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Powell, WY

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Former Park County Sheriff Bill Brewer dies

Bill Brewer, a Powell native who served Park County as its sheriff and as a county commissioner, died Saturday.

Brewer, 76, died due to heart complications, according to his family.

He served as Park County sheriff from 1973-86 and again from 1991 until his retirement in January 2003.

Brewer also served on the Park County Commission from 2007-10. He was vice chair in 2008 and chair in 2009.

He was in poor health while serving on the commission, said Commission Chairman Bucky Hall. Still Brewer passed on before his time, Hall said, and devoted most of his life to the community.

“Basically he spent pretty much his whole adult life as a public servant,” Hall said.

Brewer graduated from Powell High School in 1957 and then pursued a degree in law enforcement at Northwest College.

His four-decade long career in law enforcement started with the Powell Police Department in 1960. At that time, becoming a police officer meant taking an oath, being given a badge and a gun, and “on the job training” was all that was available, according to a release from the sheriff’s office.

Brewer worked for the Powell Police Department until 1964 when he decided to join the Wyoming Highway Patrol. His first posting was in Cheyenne, which he admitted he did not enjoy due to the constant wind.

In the fall of 1968, he was transferred to Thermopolis, a posting that he preferred much more than Cheyenne. After repeated offers by then-Sheriff Harley Kinkade to work for him as a deputy in Park County, Brewer decided to accept a posting in Powell in April 1969 as undersheriff.

After working as undersheriff for three and one-half years, he moved up one rung. On Christmas Eve, 1972, Sheriff Kinkade retired and asked the commissioners to appoint Brewer sheriff. At 34, Brewer became one of the youngest Wyoming sheriffs up until that point.

He served as sheriff for 12 years until he lost the Republican primary to a friend and co-worker who was running against him. Deputy Dan Hodge was on the ballot as an independent, and won the general election.

Brewer was forced to find another line of work after 25 years in law enforcement. While waiting for the chance to run for re-election, he sold cars for a local dealership in Powell.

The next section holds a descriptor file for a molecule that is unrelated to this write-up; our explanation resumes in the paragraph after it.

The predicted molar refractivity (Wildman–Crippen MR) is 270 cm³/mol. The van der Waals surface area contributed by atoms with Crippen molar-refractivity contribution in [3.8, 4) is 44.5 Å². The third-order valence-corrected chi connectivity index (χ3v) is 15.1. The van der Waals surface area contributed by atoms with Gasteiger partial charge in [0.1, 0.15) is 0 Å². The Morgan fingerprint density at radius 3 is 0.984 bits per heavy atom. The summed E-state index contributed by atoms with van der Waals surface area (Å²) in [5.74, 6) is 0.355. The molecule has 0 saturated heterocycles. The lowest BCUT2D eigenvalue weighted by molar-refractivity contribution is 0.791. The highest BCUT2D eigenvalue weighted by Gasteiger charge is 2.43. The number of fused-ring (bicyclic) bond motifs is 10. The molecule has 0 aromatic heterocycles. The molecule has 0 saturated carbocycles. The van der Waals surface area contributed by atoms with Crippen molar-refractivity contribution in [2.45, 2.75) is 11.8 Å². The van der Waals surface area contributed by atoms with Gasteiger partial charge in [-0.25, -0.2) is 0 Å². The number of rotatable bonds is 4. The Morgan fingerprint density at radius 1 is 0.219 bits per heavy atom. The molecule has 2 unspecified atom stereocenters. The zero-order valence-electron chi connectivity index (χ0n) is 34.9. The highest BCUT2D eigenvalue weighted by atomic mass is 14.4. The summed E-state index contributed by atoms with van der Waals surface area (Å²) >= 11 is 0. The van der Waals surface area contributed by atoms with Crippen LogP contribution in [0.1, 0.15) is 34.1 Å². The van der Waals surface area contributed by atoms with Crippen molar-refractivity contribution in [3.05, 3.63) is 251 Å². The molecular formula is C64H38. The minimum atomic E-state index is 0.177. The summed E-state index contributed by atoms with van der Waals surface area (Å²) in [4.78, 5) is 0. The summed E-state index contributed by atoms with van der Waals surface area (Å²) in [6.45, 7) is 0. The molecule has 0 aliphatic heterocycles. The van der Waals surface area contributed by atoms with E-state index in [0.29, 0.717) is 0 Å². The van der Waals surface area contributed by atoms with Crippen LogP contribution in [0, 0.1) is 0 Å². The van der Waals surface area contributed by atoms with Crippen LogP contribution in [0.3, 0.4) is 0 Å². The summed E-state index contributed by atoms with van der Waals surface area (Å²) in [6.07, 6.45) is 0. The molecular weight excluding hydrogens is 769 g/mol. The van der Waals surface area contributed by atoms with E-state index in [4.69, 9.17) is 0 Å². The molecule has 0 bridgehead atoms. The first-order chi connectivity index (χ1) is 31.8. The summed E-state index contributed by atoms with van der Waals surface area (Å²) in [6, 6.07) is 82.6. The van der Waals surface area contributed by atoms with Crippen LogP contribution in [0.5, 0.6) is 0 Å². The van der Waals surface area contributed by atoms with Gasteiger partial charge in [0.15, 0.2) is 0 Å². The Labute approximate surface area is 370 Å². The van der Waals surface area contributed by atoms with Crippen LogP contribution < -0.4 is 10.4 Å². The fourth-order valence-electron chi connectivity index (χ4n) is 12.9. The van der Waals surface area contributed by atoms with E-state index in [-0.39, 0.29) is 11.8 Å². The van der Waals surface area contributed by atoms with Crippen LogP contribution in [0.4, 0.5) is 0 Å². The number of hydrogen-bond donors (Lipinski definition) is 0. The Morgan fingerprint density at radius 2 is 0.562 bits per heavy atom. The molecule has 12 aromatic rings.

In 1991, voters returned Brewer to office where he served another 12 years.

Brewer was instrumental in the consolidation and integration of local law enforcement agencies in the county. He was credited with implementing Park County’s first 911 emergency calling systems, as well as the first law enforcement teletype system in the county.

Brewer also played an integral part in organizing and outfitting the Search and Rescue units in Powell and Meeteetse, and was responsible for procuring the county’s first Search and Rescue airplane.

For his efforts in leading Wyoming law enforcement in the integration of technology, Brewer received Wyoming’s Officer of the Year award from the Wyoming Sheriff’s Association in 1981. Brewer also organized and implanted Park County’s first SWAT response team, which was an integral part of bringing suspects to justice during the widely publicized Silver Dollar Bar shooting in 1983 in Cody.

“Bill Brewer was well-respected within the community,” said Sheriff Scott Steward. “He was an outstanding citizen, dedicated public servant and wonderful friend, and he will truly be missed.”

Brewer is survived by his wife, Janet as well as seven children and 14 grandchildren. A complete obituary can be found online here.

A memorial service will be at 10:30 a.m. Friday at the Cody Cattle Company, 1910 Demaris St., on the west strip in Cody. A law enforcement processional in Brewer’s honor will form at Ballard’s Funeral Home at 10 a.m. and proceed through the city to the Cody Cattle Company immediately prior to the service.

Citizens wishing to pay their respects are asked to do so during this processional. Donations may be made in Brewer’s name through Pinnacle Bank in Cody.

Hall expressed his sympathies to Brewer’s family.

“I hope they’re holding up OK,” he said.

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